Whatever remedy keeps me running
By Marlene Farrell
The acrid smell of burnt rice and sock lingers. It’s no better or worse than anything else tortured in the microwave. I guess the sooty crust always smells like that, whether from the combustion of grain or synthetic fiber.
It’s the smell of another feeble attempt to rid myself of plantar fasciitis. Every morning upon waking I feel its bruising precision on my right heel.
A friend suggested warming up my heel with a sock packed with dry rice. Yesterday the microwaved sock was warm for an hour, and I massaged my heel back and forth over it while I worked at the computer. Today I hesitated before punching three minutes on the microwave. That did seem awfully long. But it worked yesterday …
After taking the recycling to the garage, I returned to my mistake, a microwave coughing up smoke and an incinerated mess on my sock. I threw open the back door for some fresh air and scraped off the blackness like that on burnt toast.
I can’t seem to help opting for “quick fixes” that allow me to keep running. So I amble around the house in sandals, even while changing clothes, and consider showering in them. When I catch myself walking with a lopsided prance to unweight my heel, I take a moment to perform a 10-second stretch, pulling up on my toes and massaging my arch. How conscientious of me to stop and stretch for 10-second intervals!
I should know better after suffering a cataclysmic ankle break that left me water jogging and doing isometric exercises for months, as I aimed to be a star PT patient.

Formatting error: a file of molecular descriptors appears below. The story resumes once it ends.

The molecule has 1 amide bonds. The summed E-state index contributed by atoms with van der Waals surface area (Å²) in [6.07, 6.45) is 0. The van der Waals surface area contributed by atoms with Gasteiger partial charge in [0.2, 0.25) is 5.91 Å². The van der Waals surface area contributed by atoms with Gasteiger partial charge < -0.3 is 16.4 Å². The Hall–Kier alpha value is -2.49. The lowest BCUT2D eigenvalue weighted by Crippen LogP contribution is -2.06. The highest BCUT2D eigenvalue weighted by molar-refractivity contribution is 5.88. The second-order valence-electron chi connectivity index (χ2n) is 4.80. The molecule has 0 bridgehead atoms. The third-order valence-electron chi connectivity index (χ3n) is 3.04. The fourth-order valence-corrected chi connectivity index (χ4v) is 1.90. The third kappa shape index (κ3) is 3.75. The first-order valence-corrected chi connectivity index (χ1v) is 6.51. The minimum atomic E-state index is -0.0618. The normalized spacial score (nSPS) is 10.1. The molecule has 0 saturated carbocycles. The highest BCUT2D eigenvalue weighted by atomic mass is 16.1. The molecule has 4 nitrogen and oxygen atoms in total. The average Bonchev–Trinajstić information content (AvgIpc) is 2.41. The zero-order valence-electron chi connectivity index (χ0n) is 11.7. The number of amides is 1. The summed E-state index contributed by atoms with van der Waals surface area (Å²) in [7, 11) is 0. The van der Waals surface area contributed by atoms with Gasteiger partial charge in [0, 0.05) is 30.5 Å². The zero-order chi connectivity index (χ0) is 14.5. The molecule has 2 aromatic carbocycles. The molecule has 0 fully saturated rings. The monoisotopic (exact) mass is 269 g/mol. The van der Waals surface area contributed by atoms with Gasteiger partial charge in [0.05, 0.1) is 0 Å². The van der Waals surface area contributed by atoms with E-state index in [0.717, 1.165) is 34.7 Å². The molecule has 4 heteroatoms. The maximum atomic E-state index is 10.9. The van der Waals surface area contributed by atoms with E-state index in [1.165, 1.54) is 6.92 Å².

But I am over that and ready to be healthy and carefree. Besides, the timing is all wrong. Fall is my runner’s Mecca, and I’m not going to let a half dollar-sized annoyance hold me back. Fall means brisk air that awakens me, spreading in tingling fashion from fingertip to core. How can I skip a day when I’d miss the latest shade of the maples? What about catching up with friends whom I haven’t seen in so long given everyone’s travels and varied summer rhythms?
Pavement and hills are particularly harmful to plantar fasciitis. I avoid the former by indulging in the latter. If town trails, with their dew and pine needle softness, are cushions beneath my feet, then the higher trails are that and more. They lead me to thimbleberry, huckleberry and fireweed in burnished hues. They afford me sweeping views above to higher peaks and below to diminutive lakes of shy green or shocking blue. They wrap me body and soul in the contentment of alpine splendor.
The snowy dusting on a recent trail run reminds me that the simplicity of running with just water in the mountains will soon be off-limits. More planning and a backpack of gear will be essential. I jot down three-hour to half-day running escapes on future calendar squares in optimistic ink. I am armed with a new rice-filled sock (there’s a drawer full of options), microwaved for only a minute, rolling beneath my foot. And there’s December, when I can hang up my running shoes and rest my foot from the concussion of running. Skate skiing won’t do any harm, right?
Marlene Farrell is a Leavenworth resident, long-distance runner and coach with the Peshastin-Dryden Striders kids running club. She’s also a heck of a good writer.